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The Twelve Gold Medallions
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9th Golden Horse Awards
Honorable Mention for Dramatic Feature


DVD (Hong Kong)
Region 3 NTSC
Intercontinental Video Ltd. (IVL)
Mandarin Language Track
Removable English, Chinese, Thai subtitles

Year: 1970
Director: Cheng Kang (Ching Gong)
Action: Simon Chui Yee-Ang, Sammo Hung Kam-Bo
Cast: Yueh Hua, Chin Ping, Chiao Chiao, Wang Hsieh, Wong Hap, Cheng Miu, Jeng Man-Jing, Yee Kwan, Yeung Chi-Hung, Guk Fung, Goo Man-Chung, James Tien Chun, Yuen Woo-Ping, Yuen Cheung-Yan
The Skinny: While only average in terms of story, this Shaw Brothers wuxia yarn is loaded with satisfying action sequences, too-cool wuxia iconography, and more than enough bright red blood to satiate genre fans. Directed by Ching Siu-Tung's dad.
by Kozo:

     Flying people, chivalrous swordsmen and buckets of bright red blood are provided in sizable doses in The Twelve Gold Medallions, a Shaw Brothers epic directed by Ching Siu-Tung's father. While the film features a none-too-special wuxia storyline, the fine pacing, abundance of action, and familiar kung-fu flick trappings make this an enjoyable dose of retro fun.
     Yueh Hua stars as Miao Lung, an honorable swordsman during Sung Dynasty-era China who makes it his personal quest to intercept twelve gold medallions from reaching their intended destination. The medallions are actually messages to General Yao Fei that instruct he and his followers to cease their resistance to a Tartar invasion. Unfortunately, said medallions are being sent by Prime Minister Qin Hui, who's actually a traitor, so any patriot would like to see the medallions intercepted and destroyed. Miao has some initial success with his goal, managing to snag three of the twelve medallions in some well-staged kung-fu standoffs.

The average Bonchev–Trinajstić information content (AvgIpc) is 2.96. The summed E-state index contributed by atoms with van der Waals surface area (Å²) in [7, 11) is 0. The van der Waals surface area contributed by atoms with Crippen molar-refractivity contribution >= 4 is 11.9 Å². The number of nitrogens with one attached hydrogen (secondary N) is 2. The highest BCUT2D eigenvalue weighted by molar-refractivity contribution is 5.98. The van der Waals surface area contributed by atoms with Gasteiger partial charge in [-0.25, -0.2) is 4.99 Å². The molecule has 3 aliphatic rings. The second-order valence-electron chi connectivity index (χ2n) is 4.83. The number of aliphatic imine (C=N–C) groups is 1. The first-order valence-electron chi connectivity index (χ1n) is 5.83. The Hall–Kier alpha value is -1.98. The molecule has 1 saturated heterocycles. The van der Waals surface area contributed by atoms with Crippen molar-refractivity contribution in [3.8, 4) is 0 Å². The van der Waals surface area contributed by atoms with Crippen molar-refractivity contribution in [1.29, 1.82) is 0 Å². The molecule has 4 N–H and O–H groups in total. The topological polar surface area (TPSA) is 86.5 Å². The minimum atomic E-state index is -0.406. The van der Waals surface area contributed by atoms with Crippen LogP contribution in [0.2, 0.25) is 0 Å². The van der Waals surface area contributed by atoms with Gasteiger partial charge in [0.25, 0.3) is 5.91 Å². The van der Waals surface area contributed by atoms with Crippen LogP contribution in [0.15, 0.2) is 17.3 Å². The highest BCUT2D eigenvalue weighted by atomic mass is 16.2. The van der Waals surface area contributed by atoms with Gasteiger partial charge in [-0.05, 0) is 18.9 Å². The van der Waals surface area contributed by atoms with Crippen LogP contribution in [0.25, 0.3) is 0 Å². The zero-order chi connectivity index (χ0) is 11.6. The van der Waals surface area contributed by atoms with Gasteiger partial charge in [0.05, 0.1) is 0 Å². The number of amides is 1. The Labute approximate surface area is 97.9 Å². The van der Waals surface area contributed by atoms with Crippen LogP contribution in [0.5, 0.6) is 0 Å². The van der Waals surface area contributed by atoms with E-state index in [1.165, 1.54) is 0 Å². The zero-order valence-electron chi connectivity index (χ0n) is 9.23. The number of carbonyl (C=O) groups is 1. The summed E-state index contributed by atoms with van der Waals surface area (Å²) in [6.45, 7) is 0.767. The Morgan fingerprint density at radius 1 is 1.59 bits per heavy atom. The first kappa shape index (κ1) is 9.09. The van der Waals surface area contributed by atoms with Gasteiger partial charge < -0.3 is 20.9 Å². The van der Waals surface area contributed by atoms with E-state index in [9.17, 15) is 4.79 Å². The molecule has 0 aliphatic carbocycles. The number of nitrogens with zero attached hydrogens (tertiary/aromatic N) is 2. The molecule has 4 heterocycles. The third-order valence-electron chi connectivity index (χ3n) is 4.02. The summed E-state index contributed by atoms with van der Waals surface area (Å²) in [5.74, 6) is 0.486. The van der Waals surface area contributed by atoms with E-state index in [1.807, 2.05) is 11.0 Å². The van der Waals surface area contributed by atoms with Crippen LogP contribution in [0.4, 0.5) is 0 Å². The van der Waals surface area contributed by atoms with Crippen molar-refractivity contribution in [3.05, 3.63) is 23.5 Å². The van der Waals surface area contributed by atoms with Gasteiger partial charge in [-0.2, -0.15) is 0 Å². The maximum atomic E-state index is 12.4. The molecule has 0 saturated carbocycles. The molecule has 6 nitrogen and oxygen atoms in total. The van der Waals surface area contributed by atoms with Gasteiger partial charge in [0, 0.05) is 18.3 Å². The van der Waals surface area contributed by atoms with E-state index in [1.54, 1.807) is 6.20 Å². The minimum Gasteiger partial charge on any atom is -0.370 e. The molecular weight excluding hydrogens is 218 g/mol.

Unfortunately there's a wrinkle: Miao Lung's former master, Jin Yantang (Ching Miu), has been charged with delivering the medallions, and he delights at his newfound power. He and Miao Lung become enemies, which creates even further problems for Jin Suo (Chin Ping), Jin Yantang's daughter and Miao Lung's intended bride. Miao Lung rejects Jin Suo to spite her father, which sends her into an extremely annoyed state. Unfortunately for Yantang, Jin Suo shares Miao Lung's patriotism, and works against her father secretly.
     Familiar kung-fu flick iconography fills The Twelve Medallions, which greatly enhances the film's enjoyment factor. Miao Lung is a powerfully skilled swordsman whose righteous attitude and sometimes too-cool confidence make him a winning wuxia hero. The action (in part choreographed by some guy named Sammo Hung) does its best to hide actual contact between steel and flesh, but the resulting splashes of acrylic paint-looking blood compensate nicely. Nifty wirework and some surprisingly brutal sequences make the kung-fu sequences fun—and speaking of action sequences, there are quite a few. The film only pauses occasionally for exposition, the main detractor being the father-daughter-boyfriend angle, a plotline that seems more obligatory than affecting. The conflicts seem inherently wrenching, but any hints at emotional complexity are subdued for the majority of the picture. Those who found the sweeping emotions of Crouching Tiger Hidden Dragon compelling will likely not be drawn to the workman-like plot of The Twelve Medallions.
     Then again, who cares? Those who contend that Crouching Tiger Hidden Dragon was "long and boring" would probably be charmed by The Twelve Medallions' lack of pretension. There is a certain enjoyment in seeing this sort of retro kung-fu spectacle, which includes a reluctant bamboo-pole warrior, numerous Spaghetti-western like camera zooms, and your usual assortment of people announcing their official status in the kung-fu world. What's more, the film doesn't ever get silly, and manages to subvert expectations of a mega-happy ending. It's nice to see a kung-fu flick acknowledge that one battle won't necessarily win a war, even if the participants are supreme kung-fu masters. The Twelve Medallions doesn't reach far beyond its genre and—despite featuring more than a few flying people—manages to remain refreshingly grounded. (Kozo 2003)

image courtesy of Celestial Pictures Copyright 2002-2017 Ross Chen